She noted, for example, references in the document to the "fanaticism'' of abolitionists and to "black Africans,'' as opposed to white Europeans. The latter reference was used in the text to distinguish "black Africans'' from whites living in Africa.
Nguyen Minh Chau, who spoke to the panel on behalf of the group National Asian and Pacific American Education, criticized the document for failing to discuss Indochina or to illuminate, among other topics, the historical tensions between the Chinese and the Vietnamese.
"We also do not have a specific focus on Brazil, or the Pacific Islands, or France or China,'' Ms. Crabtree acknowledged. "There simply isn't enough time between kindergarten and grade 12 to do it all.''
To help teachers "cut pathways to understanding through the forests of historical data, themes, and questions of enduring significance,'' the guide identifies four major narrative themes that run through history.
They are: the development and changing character of human societies; the economic and technological development of human societies; people's development and representation of their understandings of themselves, their moral imperatives, and their place in the universe; and the development of political theories and organizations in the quest for order, power, and justice.
And it identifies "habits of mind'' schools should seek to nurture in their students, such as a tolerance for the "complexity of human affairs'' and "historical empathy,'' or the ability to view events through the eyes of those living at the time.
In order to understand the Salem witch trials, for example, the document says that "students should be encouraged to put themselves in the places of Massachusetts settlers, to examine the kind of religious liberty the Puritans sought--not individual freedom from religious constraints, but the freedom to establish for their community the binding religious mores and restraints they saw as scriptural imperatives for a covenant of people.''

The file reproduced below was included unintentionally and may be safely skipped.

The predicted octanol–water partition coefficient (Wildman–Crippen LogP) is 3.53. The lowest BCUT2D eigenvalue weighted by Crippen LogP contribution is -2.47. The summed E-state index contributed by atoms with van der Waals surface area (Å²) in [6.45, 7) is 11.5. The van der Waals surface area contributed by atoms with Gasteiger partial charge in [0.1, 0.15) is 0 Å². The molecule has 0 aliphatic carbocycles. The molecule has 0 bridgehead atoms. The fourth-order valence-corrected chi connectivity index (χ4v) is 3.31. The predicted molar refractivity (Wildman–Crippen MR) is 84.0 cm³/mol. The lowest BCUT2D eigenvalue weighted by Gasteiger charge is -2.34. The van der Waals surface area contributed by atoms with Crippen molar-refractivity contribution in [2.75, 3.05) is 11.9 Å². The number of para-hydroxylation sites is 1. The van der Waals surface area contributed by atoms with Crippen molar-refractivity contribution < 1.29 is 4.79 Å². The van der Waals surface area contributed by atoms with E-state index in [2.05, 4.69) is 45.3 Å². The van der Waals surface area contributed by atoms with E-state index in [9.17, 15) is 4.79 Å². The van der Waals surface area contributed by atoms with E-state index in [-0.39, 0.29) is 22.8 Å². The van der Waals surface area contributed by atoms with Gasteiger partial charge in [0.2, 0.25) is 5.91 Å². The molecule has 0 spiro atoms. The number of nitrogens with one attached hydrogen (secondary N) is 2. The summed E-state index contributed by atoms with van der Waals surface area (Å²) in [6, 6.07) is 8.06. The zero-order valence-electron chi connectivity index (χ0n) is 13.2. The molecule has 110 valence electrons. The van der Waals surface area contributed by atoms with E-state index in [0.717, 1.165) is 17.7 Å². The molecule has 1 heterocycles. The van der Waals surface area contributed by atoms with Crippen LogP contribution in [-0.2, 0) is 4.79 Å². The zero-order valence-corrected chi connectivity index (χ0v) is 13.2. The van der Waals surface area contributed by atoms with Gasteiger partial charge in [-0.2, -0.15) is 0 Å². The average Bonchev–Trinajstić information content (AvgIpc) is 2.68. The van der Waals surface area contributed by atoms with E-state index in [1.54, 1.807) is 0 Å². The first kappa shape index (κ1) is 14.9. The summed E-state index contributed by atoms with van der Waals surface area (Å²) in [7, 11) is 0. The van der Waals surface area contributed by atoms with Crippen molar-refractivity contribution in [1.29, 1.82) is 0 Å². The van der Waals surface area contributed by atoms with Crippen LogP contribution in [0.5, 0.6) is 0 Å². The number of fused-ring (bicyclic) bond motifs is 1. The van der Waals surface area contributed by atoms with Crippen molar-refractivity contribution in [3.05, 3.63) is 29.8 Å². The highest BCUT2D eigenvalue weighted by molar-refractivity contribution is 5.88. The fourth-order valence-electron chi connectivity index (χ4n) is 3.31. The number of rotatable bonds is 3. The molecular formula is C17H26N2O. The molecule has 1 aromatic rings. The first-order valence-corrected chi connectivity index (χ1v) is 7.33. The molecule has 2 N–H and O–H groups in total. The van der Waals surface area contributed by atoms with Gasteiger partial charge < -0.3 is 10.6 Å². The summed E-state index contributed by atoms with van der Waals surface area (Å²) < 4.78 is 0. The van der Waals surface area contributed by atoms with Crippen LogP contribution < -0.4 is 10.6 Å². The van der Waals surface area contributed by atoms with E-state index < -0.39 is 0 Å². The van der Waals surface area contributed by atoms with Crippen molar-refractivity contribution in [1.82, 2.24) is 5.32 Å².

The document does not recommend the ages at which children should begin to learn such complex ideas.
"As Gary Nash has said, 'This is the loaf and it's up to the teachers to divide it,' '' Ms. Crabtree said.
Critics of similar calls in the past for teaching more history to younger children have questioned whether small children can grasp the subject.
"Children can understand more than we give them credit for,'' Ms. Crabtree said. "There are wonderful stories and biographies that children love.''
Though the document will not be officially published for three to four more weeks, copies have been made available to the educators and historians working on national student-achievement standards in history.
"I see this as an important foundational piece,'' said Samuel Banks, an administrator with the Baltimore city schools who sits on the standards-setting panel, known as the National Council on History Standards. That effort is also being directed by the U.C.L.A. center with funding from the National Endowment for the Humanities and the U.S. Education Department.
"The text is superb,'' said A. Graham Down, the executive director of the Council for Basic Education and a member of the National Forum for History Standards, the panel formed to provide input to the standards-setting group. "It's substantial, comprehensive, balanced, and nontraditional in the sense that it is inclusive.''
However, some members of the national forum contended at its meeting this month that the document places too much emphasis on U.S. history.
"The history offered should be world history ... folding U.S. history into it,'' argued Marilynn Jo Hitchens, a past president of the World History Association.
Mr. Nash of the U.C.L.A. center said the intent of the text was to strike a balance between the two.
Copies of "Lessons from History'' will be available next month for
$17.95 each, plus shipping. Prepaid orders may be mailed to the
National Center for History in the Schools, University of California at
Los Angeles, Moore Hall 321, 405 Hilgard Ave., Los Angeles, Calif.